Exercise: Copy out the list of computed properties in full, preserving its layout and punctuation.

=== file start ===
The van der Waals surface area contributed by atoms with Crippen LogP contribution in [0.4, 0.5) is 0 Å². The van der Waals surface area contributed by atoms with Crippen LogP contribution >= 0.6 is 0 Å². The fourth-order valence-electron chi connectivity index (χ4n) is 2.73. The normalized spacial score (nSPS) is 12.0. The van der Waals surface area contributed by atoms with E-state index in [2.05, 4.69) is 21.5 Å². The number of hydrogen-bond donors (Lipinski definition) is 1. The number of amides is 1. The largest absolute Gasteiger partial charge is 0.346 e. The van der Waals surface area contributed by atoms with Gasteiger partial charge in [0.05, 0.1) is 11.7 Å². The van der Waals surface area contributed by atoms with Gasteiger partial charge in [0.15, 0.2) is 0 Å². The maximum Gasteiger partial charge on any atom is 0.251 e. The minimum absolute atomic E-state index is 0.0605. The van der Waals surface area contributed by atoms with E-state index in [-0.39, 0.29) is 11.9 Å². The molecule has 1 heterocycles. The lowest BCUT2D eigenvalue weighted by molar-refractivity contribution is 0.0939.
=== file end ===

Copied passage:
The van der Waals surface area contributed by atoms with Crippen LogP contribution in [0.4, 0.5) is 0 Å². The van der Waals surface area contributed by atoms with Crippen LogP contribution >= 0.6 is 0 Å². The fourth-order valence-electron chi connectivity index (χ4n) is 2.73. The normalized spacial score (nSPS) is 12.0. The van der Waals surface area contributed by atoms with E-state index in [2.05, 4.69) is 21.5 Å². The number of hydrogen-bond donors (Lipinski definition) is 1. The number of amides is 1. The largest absolute Gasteiger partial charge is 0.346 e. The van der Waals surface area contributed by atoms with Gasteiger partial charge in [0.05, 0.1) is 11.7 Å². The van der Waals surface area contributed by atoms with Gasteiger partial charge in [0.15, 0.2) is 0 Å². The maximum Gasteiger partial charge on any atom is 0.251 e. The minimum absolute atomic E-state index is 0.0605. The van der Waals surface area contributed by atoms with E-state index in [-0.39, 0.29) is 11.9 Å². The molecule has 1 heterocycles. The lowest BCUT2D eigenvalue weighted by molar-refractivity contribution is 0.0939.